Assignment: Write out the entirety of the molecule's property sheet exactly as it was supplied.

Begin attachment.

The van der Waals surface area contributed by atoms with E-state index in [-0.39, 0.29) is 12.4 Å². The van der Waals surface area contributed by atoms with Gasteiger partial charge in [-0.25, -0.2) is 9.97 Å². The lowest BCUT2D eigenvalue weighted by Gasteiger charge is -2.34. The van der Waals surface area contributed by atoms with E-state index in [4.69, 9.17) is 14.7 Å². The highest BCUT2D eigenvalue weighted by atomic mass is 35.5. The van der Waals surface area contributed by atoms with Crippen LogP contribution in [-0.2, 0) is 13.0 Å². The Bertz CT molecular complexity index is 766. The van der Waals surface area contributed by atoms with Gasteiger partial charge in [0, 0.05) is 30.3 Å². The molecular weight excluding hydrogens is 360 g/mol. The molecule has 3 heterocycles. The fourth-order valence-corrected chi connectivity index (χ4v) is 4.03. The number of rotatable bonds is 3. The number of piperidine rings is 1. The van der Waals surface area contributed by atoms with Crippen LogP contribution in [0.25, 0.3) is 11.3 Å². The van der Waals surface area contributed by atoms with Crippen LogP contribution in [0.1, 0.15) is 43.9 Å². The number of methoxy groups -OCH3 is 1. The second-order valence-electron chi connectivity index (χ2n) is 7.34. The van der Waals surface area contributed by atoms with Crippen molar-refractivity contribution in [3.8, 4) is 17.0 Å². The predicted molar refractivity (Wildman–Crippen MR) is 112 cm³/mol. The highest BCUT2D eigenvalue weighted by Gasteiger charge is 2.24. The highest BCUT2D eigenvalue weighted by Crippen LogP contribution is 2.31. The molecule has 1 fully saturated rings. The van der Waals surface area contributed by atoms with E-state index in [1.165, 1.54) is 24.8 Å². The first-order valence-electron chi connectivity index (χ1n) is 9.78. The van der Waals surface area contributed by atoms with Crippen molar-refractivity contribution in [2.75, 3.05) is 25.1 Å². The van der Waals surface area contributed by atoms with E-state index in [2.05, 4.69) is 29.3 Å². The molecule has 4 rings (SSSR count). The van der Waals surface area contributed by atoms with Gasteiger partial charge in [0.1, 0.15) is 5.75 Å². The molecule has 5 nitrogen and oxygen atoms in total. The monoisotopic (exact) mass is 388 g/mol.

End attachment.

The van der Waals surface area contributed by atoms with E-state index in [-0.39, 0.29) is 12.4 Å². The van der Waals surface area contributed by atoms with Gasteiger partial charge in [-0.25, -0.2) is 9.97 Å². The lowest BCUT2D eigenvalue weighted by Gasteiger charge is -2.34. The van der Waals surface area contributed by atoms with E-state index in [4.69, 9.17) is 14.7 Å². The highest BCUT2D eigenvalue weighted by atomic mass is 35.5. The van der Waals surface area contributed by atoms with Crippen LogP contribution in [-0.2, 0) is 13.0 Å². The Bertz CT molecular complexity index is 766. The van der Waals surface area contributed by atoms with Gasteiger partial charge in [0, 0.05) is 30.3 Å². The molecular weight excluding hydrogens is 360 g/mol. The molecule has 3 heterocycles. The fourth-order valence-corrected chi connectivity index (χ4v) is 4.03. The number of rotatable bonds is 3. The number of piperidine rings is 1. The van der Waals surface area contributed by atoms with Crippen LogP contribution in [0.25, 0.3) is 11.3 Å². The van der Waals surface area contributed by atoms with Crippen LogP contribution in [0.1, 0.15) is 43.9 Å². The number of methoxy groups -OCH3 is 1. The second-order valence-electron chi connectivity index (χ2n) is 7.34. The van der Waals surface area contributed by atoms with Crippen molar-refractivity contribution in [3.8, 4) is 17.0 Å². The predicted molar refractivity (Wildman–Crippen MR) is 112 cm³/mol. The highest BCUT2D eigenvalue weighted by Gasteiger charge is 2.24. The highest BCUT2D eigenvalue weighted by Crippen LogP contribution is 2.31. The molecule has 1 fully saturated rings. The van der Waals surface area contributed by atoms with E-state index in [1.165, 1.54) is 24.8 Å². The first-order valence-electron chi connectivity index (χ1n) is 9.78. The van der Waals surface area contributed by atoms with Crippen molar-refractivity contribution in [2.75, 3.05) is 25.1 Å². The van der Waals surface area contributed by atoms with E-state index in [2.05, 4.69) is 29.3 Å². The molecule has 4 rings (SSSR count). The van der Waals surface area contributed by atoms with Gasteiger partial charge in [0.1, 0.15) is 5.75 Å². The molecule has 5 nitrogen and oxygen atoms in total. The monoisotopic (exact) mass is 388 g/mol.